I had the chance to share a cup of coffee with a few readers a week or so ago.
It was illuminating — helpful and hopeful, rewarding and reaffirming.
They were all loyal Centre Daily Times readers who responded to my column late last year, when I announced that a new team was leading the CDT and we wanted to connect with readers firsthand.
I asked any reader who wanted to discuss journalism and the paper’s role in Centre County to drop me a line. Many did, and while they all couldn’t make the first coffee chat, a small group did.
They met me, along with Executive Editor John Boogert, at New Leaf, a terrific spot on South Allen Street filled with entrepreneurs and bustling with activity. It was an ideal place for our discussion.
John and I had no agenda except to listen. And learn.
We heard that we cover Penn State too much. That while local news is the most important reason these readers turn to the CDT, they also want to know what’s going on internationally and nationally too. One of them particularly liked Breakfast Briefing, where we quickly tell readers tidbits of news from around the globe.
Several of the readers liked to share their articles with friends — the old-fashioned way, through clipping and sending the stories in the mail. Some of those we met with read us only in print, while others read us in multiple ways — online, in print, on Facebook and elsewhere. We said we didn’t care where they read us — only that they read us and helped support the journalism we do.
The readers seemed to enjoy hearing about how we — along with most media companies — are serving readers and advertisers in print, online and beyond. They seemed aware of the challenges all media are facing, and also seemed to enjoy hearing how we’re changing to meet readers on whatever platform they prefer — smartphones, tablets, printed papers, desktops and beyond. It was news to them that we’re ahead of the pack when it comes to digital advertising. (I’ll talk more about that in a future column.)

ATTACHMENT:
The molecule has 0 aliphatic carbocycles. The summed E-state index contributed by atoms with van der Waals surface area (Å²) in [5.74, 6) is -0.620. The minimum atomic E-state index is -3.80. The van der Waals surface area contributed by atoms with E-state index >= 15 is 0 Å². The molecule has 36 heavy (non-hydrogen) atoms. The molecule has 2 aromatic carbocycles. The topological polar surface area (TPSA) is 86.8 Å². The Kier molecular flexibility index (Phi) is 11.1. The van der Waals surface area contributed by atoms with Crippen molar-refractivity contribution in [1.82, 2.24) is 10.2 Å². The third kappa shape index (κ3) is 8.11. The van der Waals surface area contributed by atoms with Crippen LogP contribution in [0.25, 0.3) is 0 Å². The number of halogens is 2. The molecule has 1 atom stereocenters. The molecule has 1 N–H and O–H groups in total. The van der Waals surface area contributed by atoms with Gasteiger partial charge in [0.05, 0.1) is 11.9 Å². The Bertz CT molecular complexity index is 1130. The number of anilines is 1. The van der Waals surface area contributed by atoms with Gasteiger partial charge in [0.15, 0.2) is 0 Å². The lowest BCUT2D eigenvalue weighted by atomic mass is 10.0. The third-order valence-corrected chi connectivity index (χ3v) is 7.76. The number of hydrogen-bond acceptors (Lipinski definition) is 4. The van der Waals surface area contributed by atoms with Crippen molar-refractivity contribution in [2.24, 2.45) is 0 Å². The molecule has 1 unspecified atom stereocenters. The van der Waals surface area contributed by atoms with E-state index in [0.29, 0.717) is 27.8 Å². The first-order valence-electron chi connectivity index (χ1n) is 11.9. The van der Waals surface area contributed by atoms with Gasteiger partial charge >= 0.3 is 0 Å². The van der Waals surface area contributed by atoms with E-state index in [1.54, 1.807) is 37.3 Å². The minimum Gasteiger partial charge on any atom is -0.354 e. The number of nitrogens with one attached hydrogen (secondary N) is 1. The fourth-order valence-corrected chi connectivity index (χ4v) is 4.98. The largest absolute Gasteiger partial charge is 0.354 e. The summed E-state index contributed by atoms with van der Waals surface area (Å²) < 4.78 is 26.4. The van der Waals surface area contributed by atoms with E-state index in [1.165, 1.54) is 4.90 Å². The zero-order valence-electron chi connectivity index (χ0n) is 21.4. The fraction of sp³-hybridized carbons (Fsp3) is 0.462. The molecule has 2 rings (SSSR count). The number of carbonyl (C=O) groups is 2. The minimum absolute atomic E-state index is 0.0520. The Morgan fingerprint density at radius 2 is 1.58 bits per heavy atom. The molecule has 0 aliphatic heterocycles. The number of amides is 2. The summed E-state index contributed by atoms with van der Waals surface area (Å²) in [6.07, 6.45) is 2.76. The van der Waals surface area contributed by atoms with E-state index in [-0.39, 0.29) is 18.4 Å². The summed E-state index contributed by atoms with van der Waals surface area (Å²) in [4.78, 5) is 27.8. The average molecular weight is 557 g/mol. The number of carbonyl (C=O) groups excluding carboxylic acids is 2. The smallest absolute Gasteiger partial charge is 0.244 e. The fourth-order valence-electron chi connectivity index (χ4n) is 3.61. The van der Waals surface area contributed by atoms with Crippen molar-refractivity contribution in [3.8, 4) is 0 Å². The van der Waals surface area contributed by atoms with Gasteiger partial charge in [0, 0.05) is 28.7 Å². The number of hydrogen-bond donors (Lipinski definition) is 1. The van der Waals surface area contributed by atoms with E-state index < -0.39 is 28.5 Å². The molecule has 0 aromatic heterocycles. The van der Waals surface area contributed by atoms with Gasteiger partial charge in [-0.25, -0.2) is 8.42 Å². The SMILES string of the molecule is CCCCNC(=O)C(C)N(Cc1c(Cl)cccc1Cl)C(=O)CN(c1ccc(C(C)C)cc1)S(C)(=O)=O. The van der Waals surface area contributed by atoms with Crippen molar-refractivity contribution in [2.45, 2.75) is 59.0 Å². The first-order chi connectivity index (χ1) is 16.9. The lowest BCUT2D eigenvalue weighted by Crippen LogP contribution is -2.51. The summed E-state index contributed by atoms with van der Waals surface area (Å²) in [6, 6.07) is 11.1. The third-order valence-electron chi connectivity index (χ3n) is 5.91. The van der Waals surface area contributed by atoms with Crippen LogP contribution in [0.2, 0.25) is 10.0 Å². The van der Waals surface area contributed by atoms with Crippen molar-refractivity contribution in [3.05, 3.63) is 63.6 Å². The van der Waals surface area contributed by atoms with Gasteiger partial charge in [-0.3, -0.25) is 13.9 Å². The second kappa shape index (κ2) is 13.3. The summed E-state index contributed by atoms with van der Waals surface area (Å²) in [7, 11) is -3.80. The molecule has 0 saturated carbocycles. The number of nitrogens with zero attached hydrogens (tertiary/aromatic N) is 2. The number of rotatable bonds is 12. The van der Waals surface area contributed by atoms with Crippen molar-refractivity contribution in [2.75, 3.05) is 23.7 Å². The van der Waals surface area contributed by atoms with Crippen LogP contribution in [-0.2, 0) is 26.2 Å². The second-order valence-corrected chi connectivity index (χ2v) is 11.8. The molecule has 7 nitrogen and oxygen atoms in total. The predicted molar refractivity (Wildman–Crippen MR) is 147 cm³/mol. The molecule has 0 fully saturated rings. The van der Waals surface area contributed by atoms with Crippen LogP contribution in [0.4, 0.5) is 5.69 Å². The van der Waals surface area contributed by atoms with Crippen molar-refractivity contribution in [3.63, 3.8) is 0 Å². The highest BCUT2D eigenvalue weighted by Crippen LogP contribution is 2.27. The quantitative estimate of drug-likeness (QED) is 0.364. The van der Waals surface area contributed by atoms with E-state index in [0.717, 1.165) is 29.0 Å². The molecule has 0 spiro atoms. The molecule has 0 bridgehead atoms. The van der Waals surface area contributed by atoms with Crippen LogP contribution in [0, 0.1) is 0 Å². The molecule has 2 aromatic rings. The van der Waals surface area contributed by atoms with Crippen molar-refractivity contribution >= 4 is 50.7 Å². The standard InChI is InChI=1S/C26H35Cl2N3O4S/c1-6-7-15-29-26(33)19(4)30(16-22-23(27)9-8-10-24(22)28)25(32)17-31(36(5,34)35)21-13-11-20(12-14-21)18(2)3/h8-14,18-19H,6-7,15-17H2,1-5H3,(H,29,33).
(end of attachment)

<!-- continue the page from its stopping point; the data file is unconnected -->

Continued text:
This group of readers liked business coverage, which was good to hear because that was an area John had already decided to focus on as he leads the newsroom forward. In fact, we recently started offering expanded coverage of local business in our Sunday Good Life section. Look for it tomorrow.
John also plans to add more analysis in the paper to help readers gain perspective on big topics, such as the one Lori Falce recently did with her overview of all the various legal cases that resulted from the Jerry Sandusky case. The readers said those were the kinds of stories they definitely wanted more of.
They also wanted more follow-up pieces, to close the loop on stories we report but then don’t return to. Fair point. We’ll try to do better on following up — and if we don’t, please drop us a line.
They made good points that we need to push our staff to ask “Why?” and “How?” more often as we report stories. They want us to ask for — even demand — transparency from leaders and organizations of all kinds. It’s our job as journalists to do just that, and we’ll strive to do it more.
I’d say the coffee meeting — and this column — are a good start at being transparent with all of you. Thanks for reading.
Connect with us
It’s not too late to sign up for a future coffee chat. Just email us at firstname.lastname@example.org, and put “coffee” in the subject line. As a reminder: We’ve also created a Reader Advisory Panel. By joining the panel — which you can do online at http://goo.gl/forms/6rYbXml1Dy — you’ll be able to tell us what you think about the CDT and help us understand the coverage issues that interest you. From time to time, you’ll be invited to participate in an online survey, emailed a single question, or invited to come into the CDT for small discussion groups on a specific topic.